Horse Bolted today in the arena, any advice please?
 
 

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Horse Bolted today in the arena, any advice please?

This is a discussion on Horse Bolted today in the arena, any advice please? within the English Riding forums, part of the Riding Horses category
  • Horse bolts when rider loses balance
  • Getting a horse to like the arena

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    02-15-2012, 09:16 AM
  #1
Foal
Horse Bolted today in the arena, any advice please?

I was having a riding lesson this morning, and was riding a certain horse for the second time. We were jumping, and I had the mare at a nice canter, then all of a sudden she sped up and I couldn't stop her. It was very difficult to circle her due to the jumps, and my riding instructor was shouting at me to circle. I didn't want to unbalance the horse, but I knew I should have circled more effectively. I have been riding for 8 years, and this event seriously damaged my pride, it hasn't happened in a while, and I don't know why it happened. Is it because I don't usually ride this horse and we don't get on? Any replies would be much appreciated, and i'm happy to elaborate more on a certain part if you need it in your answer. Thank you!
     
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    02-15-2012, 09:34 AM
  #2
Foal
I used to ride a horse like that. We would be jumping, and be cantering at a nice pace, then all of a sudden he would pick up his pace. In his case, he wanted to get to the jump faster (he loved to jump depending on the rider). Could this be what she was trying to do? Also, did she try to pull her head down?
     
    02-15-2012, 09:35 AM
  #3
Yearling
I doubt anyone on the internet can say *why* the horse bolted. There can be many reasons, such as pain, or the horse getting upset because the rider lost their balance over the fence, or the horse is stressed about jumping, or horse just getting excited after the fence, or anything. But whatever the reason, I'd be pretty aggressive about pulling them around in a tight circle with one rein, especially in an arena where I would not be too concerned about the footing. If your instructor is any good, she should be able to give you clear instructions on how to stop a bolt and perhaps an explanation of why the horse bolted in the first place.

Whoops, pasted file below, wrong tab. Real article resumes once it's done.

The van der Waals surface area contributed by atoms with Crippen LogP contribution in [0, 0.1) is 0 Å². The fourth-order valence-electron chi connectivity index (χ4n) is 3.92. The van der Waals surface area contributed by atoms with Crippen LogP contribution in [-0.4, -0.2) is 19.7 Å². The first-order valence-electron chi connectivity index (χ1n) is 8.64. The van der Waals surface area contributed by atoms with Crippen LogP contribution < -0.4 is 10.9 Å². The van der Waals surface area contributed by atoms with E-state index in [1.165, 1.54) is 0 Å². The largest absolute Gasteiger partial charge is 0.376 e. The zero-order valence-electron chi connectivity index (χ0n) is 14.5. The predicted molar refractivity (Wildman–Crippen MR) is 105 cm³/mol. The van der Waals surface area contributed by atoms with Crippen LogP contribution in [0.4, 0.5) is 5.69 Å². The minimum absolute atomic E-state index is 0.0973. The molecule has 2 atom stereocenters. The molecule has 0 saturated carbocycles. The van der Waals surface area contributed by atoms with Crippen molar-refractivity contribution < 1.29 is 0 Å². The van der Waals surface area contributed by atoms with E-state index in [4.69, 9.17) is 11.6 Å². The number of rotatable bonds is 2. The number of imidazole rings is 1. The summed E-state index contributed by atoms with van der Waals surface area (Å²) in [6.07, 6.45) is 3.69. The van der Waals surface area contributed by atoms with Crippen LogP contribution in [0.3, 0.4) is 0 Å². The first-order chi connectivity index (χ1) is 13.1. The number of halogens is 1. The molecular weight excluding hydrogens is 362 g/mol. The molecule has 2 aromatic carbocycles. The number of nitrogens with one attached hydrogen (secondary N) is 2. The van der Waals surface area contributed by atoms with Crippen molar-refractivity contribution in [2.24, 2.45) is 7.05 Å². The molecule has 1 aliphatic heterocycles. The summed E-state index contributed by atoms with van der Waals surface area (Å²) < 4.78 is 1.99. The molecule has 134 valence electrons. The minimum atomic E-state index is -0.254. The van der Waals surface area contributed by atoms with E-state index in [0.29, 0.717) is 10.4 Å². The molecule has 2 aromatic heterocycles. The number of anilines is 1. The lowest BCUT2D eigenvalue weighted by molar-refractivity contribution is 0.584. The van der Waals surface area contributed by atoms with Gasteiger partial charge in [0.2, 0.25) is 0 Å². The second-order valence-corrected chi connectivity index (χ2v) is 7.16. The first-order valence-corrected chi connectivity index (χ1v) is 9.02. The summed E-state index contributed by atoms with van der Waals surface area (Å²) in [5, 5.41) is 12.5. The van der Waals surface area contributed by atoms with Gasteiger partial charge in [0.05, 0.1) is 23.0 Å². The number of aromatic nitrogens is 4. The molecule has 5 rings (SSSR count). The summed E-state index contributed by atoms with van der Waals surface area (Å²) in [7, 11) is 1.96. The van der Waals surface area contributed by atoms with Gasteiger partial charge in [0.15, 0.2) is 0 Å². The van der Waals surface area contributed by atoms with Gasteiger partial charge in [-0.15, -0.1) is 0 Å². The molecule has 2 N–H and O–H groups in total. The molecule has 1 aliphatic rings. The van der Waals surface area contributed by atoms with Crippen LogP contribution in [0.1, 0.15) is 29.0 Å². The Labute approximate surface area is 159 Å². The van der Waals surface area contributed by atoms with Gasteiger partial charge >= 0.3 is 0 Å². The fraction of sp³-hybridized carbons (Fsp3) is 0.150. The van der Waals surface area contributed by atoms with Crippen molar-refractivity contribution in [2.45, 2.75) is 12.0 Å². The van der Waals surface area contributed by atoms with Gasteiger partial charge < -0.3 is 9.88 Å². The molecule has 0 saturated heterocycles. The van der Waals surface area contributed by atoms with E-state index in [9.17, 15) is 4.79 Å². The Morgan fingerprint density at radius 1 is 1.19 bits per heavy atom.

It always worries me a bit when someone posts on a forum: "in my lesson the horse did x. How do I stop it?" In my view, you're in a lesson -- your trainer should be able to help you and if they can't, I'm reading your post wondering what sort of trainer this is!
Northern and RoosHuman like this.
     
    02-15-2012, 09:36 AM
  #4
Trained
Since your instructor was actually THERE, I would defer to what he/she says. Personally, I would be looking at much less jumping in my lessons and more circling.....but that is just me. And, I think it is good for you to ride a horse that is challenging. If you always ride a horse you"get on with" you will never learn.
     
    02-15-2012, 09:38 AM
  #5
Banned
Put me in the camp that thinks you should be discussing this with the trainer that was coaching you when this happened.
     
    02-15-2012, 09:39 AM
  #6
Foal
Thank you both, I understand that, and I asked her afterwards about it, and she said to circle round the jump. (though I was worried she would go attempt to go over it again and excite herself) I think the horse may have been overexcited, with the jumping. Hopefully I will be back to my usual horse next time, but if not, I will try circling more aggressively next time. It's just my pride that's hurt :)
     
    02-15-2012, 09:45 AM
  #7
Foal
And yes, it is true that I should ride her to challenge myself, but she's supposedly not as difficult as the one I usually ride.
     
    02-15-2012, 09:49 AM
  #8
Trained
You need to get past the pride issue, and make that horse do what you ask. My old guy used to get excited jumping also, and we spent lots of time doing patterns around the jumps at a posting trot, sitting trot, etc...at all times making sure that he was totally listening and "adjustable" (meaning I could speed his gait and slow it when I wanted). WE then also went to doing a few jumps, but not always the ones he would expect. It there were 3 in a row, we might only do 2, first and last with a circle around the middle then go to another he never thought of. Keep them thinking and paying attention. It is very very easy for them to just go into "auto pilot", and at that point, you lose control to some extent. I would suggest you keep in mind who is driving!

Get throughout this and you will be a better rider for it. IF there were no challenges you wouldn't be learning. Pride has nothing to do with it.
NorthernMama and EilidhFrench like this.
     
    02-15-2012, 10:05 AM
  #9
Foal
That's incredibly helpful, thank you, I will try it on my lesson on Sunday. It's all on the road to becoming a better rider. Practice makes perfect!
franknbeans likes this.
     
    02-15-2012, 10:13 AM
  #10
Showing
Quote:
Originally Posted by EilidhFrench    
and I had the mare at a nice canter, then all of a sudden she sped up and I couldn't stop her.

I have been riding for 8 years, and this event seriously damaged my pride, it hasn't happened in a while, and I don't know why it happened.
Ack my horse (whom I've been riding a year or so) decided to bolt at the canter. He's always been a little strong but it was alarming and I was unseated (but didn't fall!!!!) so I'm just trying to say it can happen to anyone. I didn't even think about the one-rein stop or turning. It happened on a circle so :/ that wouldn't have helped.

But it damaged my confidence in my abilities and made me question my relationship to my horse.. I personally don't keep tabs on pride. That was tossed out the window when I first got into my first pair of breeches ;)
     

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